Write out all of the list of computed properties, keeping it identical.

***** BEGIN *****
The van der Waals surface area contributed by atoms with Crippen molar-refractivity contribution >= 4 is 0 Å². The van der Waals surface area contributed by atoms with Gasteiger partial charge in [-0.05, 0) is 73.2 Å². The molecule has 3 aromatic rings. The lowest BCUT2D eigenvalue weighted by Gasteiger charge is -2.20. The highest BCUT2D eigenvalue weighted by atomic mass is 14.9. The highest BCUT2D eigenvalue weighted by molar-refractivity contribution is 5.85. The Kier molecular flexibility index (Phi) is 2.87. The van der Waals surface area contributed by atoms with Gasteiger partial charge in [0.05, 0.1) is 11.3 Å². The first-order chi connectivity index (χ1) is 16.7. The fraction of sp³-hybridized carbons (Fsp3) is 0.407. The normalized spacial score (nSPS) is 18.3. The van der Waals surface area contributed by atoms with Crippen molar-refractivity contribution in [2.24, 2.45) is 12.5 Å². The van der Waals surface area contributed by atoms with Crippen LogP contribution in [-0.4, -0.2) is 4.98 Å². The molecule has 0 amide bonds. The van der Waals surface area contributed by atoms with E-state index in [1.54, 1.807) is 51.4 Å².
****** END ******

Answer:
The van der Waals surface area contributed by atoms with Crippen molar-refractivity contribution >= 4 is 0 Å². The van der Waals surface area contributed by atoms with Gasteiger partial charge in [-0.05, 0) is 73.2 Å². The molecule has 3 aromatic rings. The lowest BCUT2D eigenvalue weighted by Gasteiger charge is -2.20. The highest BCUT2D eigenvalue weighted by atomic mass is 14.9. The highest BCUT2D eigenvalue weighted by molar-refractivity contribution is 5.85. The Kier molecular flexibility index (Phi) is 2.87. The van der Waals surface area contributed by atoms with Gasteiger partial charge in [0.05, 0.1) is 11.3 Å². The first-order chi connectivity index (χ1) is 16.7. The fraction of sp³-hybridized carbons (Fsp3) is 0.407. The normalized spacial score (nSPS) is 18.3. The van der Waals surface area contributed by atoms with Crippen molar-refractivity contribution in [2.24, 2.45) is 12.5 Å². The van der Waals surface area contributed by atoms with Crippen LogP contribution in [-0.4, -0.2) is 4.98 Å². The molecule has 0 amide bonds. The van der Waals surface area contributed by atoms with E-state index in [1.54, 1.807) is 51.4 Å².